Category Archives: Travel

The Mobile Office

What’s in my mobile office? Here’s the list:

  • 13” MacBook Pro
  • Charge cord for the Mac
  • Foam/Cloth case for the Mac
  • Big heavy book: Switching to the Mac: The Missing Manual
  • Lightweight second screen.
  • Foam/cloth case for the 2nd screen
  • Connection cord for 2nd screen that has two other USB ports
  • 1TB Backup unit with (theoretically) all my computer files from all my computers
  • iPad
  • Charge cord with USB and plug
  • iPhone
  • Charge cord with USB and plug
  • Battery pack for charging iPhone and iPad with four USB ports— can be used with an electrical outlet to recharge the pack, or be plugged into a computer
  • Cord for plugging battery pack into a computer. Same cord also charges my Nook
  • Nook with 12 books to read
  • Charge cord and plug for the Nook.
  • Multi-USB charging station for charging four USB-using devices.
  • Two adapter plugs for Nepal

Two sets of earplugs, one with mic near the mouth

  • One set of headphones
  • Reading glasses
  • Notebook/Journal
  • Pens
  • Kanban mini white board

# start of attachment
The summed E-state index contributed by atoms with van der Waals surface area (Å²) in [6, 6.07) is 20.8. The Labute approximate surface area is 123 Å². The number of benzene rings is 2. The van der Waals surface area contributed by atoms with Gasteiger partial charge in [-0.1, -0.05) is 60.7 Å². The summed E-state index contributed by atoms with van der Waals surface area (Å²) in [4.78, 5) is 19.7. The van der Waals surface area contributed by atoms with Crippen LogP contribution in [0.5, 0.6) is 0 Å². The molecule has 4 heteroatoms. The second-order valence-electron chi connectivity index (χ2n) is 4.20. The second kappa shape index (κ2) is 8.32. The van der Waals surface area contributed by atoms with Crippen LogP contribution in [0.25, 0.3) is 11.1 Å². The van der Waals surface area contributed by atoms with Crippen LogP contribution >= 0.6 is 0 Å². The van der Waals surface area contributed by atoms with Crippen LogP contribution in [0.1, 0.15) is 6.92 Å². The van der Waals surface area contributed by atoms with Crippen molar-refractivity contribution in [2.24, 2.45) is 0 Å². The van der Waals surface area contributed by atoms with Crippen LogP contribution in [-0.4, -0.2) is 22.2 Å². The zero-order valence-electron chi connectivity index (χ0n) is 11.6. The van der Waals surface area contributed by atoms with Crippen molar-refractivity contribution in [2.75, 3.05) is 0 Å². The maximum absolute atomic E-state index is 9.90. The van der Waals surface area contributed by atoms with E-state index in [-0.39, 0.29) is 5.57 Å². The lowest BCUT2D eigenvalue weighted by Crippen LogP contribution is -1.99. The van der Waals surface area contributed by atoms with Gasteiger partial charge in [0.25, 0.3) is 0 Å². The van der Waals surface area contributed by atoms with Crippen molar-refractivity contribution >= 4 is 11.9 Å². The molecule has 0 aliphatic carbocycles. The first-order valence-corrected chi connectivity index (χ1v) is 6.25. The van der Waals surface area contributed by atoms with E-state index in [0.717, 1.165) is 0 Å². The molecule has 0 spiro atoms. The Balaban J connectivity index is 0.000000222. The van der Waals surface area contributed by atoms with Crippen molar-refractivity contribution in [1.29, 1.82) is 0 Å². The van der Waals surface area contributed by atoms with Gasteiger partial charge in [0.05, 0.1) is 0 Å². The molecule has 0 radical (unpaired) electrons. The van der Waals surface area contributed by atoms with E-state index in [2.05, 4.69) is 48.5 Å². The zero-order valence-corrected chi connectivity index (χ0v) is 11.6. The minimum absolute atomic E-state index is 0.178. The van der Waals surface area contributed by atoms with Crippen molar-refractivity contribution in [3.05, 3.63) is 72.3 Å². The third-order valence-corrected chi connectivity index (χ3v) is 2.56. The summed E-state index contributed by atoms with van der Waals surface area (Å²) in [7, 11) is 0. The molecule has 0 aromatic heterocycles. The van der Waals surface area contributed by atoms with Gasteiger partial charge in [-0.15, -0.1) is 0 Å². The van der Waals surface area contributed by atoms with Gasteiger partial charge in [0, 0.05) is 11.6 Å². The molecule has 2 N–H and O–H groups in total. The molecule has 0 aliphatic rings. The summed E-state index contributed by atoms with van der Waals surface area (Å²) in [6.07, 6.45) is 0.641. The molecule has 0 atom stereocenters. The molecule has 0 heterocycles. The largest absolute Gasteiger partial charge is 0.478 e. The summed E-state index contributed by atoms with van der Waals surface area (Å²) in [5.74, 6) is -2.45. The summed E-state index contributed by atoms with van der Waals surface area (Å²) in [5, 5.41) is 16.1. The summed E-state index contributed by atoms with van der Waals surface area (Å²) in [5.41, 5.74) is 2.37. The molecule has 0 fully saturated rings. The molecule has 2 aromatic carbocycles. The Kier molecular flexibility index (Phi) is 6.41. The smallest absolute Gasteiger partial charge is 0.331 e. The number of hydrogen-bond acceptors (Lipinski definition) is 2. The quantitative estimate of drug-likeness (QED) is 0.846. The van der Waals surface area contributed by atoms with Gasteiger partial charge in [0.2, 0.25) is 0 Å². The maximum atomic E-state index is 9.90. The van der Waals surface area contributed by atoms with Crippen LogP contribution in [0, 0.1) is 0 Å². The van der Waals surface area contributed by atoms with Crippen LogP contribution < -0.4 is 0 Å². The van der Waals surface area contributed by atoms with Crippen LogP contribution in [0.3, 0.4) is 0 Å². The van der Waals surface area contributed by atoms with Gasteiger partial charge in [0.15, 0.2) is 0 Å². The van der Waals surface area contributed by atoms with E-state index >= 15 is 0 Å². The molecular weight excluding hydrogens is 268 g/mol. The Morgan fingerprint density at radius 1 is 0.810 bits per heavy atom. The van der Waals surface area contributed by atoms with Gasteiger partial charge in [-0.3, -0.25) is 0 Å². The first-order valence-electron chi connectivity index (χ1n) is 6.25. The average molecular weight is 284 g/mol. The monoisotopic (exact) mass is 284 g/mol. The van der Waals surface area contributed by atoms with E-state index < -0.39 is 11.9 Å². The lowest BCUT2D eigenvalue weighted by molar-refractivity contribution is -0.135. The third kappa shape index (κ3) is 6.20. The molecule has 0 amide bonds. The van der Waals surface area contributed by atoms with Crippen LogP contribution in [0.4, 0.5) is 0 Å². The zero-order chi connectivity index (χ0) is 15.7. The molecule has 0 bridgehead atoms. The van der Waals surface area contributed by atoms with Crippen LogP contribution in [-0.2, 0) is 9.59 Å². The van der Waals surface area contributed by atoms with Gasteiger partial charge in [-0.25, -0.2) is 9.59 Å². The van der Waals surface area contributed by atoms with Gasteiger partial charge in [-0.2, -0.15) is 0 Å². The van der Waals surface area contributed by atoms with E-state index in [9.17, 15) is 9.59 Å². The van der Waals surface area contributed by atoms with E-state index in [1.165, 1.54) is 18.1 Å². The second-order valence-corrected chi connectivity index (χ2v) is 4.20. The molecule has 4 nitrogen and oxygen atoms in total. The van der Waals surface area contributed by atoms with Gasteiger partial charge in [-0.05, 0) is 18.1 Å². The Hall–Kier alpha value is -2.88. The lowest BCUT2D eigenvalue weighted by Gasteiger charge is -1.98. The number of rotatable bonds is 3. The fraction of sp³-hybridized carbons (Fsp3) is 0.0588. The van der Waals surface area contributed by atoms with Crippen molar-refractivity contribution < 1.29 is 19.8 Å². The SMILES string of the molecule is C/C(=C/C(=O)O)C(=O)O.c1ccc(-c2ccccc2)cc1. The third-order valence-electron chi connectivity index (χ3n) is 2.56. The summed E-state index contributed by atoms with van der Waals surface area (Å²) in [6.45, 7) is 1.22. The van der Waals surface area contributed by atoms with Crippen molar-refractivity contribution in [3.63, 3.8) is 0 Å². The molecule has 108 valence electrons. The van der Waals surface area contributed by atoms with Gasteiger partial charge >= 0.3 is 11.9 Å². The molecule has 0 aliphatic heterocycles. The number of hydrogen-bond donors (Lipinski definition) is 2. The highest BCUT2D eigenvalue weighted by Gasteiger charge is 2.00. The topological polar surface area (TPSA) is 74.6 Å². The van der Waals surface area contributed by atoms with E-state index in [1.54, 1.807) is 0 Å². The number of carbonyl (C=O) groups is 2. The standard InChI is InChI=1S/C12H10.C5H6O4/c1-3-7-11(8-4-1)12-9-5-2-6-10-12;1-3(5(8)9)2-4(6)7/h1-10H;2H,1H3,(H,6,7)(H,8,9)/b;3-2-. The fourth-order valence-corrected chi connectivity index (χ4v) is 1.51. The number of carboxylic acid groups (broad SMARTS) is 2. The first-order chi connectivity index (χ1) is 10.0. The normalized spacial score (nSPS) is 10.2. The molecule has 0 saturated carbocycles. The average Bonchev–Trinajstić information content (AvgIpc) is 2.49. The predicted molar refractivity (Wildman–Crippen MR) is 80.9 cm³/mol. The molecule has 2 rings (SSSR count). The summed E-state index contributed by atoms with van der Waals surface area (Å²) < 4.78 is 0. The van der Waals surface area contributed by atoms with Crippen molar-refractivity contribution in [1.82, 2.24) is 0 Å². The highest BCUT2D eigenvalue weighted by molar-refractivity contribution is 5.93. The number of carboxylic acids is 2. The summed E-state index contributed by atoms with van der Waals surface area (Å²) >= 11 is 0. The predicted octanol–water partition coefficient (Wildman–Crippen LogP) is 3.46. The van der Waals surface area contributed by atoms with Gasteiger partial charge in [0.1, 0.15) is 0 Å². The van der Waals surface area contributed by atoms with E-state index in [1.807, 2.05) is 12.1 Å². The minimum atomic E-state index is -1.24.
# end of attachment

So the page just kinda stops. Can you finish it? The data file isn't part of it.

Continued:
• Kanban kit with stickies, dry erase pen.

Time Zones

I am time zone challenged. The only way I can tell what time it is in the States while I’m in Nepal is to add 15 minutes to the time and then add an hour and then switch from day to night or night to day. So right now it is about a quarter to 11 pm in North Carolina. Subtract 15, subtract 1 hour, switch to daytime– it’s 9:30 tomorrow.

Really. It’s already tomorrow. What is especially weird is when I’m on the phone to somebody in, say, New Zealand in my fairly early morning and they are already ready for bed. Their today is GONE. And if I wait until after supper, the same day, THEY are starting tomorrow. How can anybody wrap their head around THAT?

I confess that just dealing with Mountain Time where my friend Kalman lives and Pacific where Sadna and Sridhar live — tends to throw me off. I know that I can’t have any real interactions with those people until really, pretty much afternoon, my time. It is just all so confusing.

I just figured out the flight times for my trip to Nepal. When I leave NYC on Thursday at 11:40am, it will already be roughly 10:30 Thursday night in Kathmandu. And when I arrive there 21 and a half hours later, it will be nearly 8pm on Friday in Kathmandu and only around 9 am Friday in the States.

My first task, as I see it, will be to totally switch my internal clock from day to night. I’ve done this. A BUNCH of times. But still. Whoa. I’ve already told my Stateside clients not to expect SQUAT out of me for a week.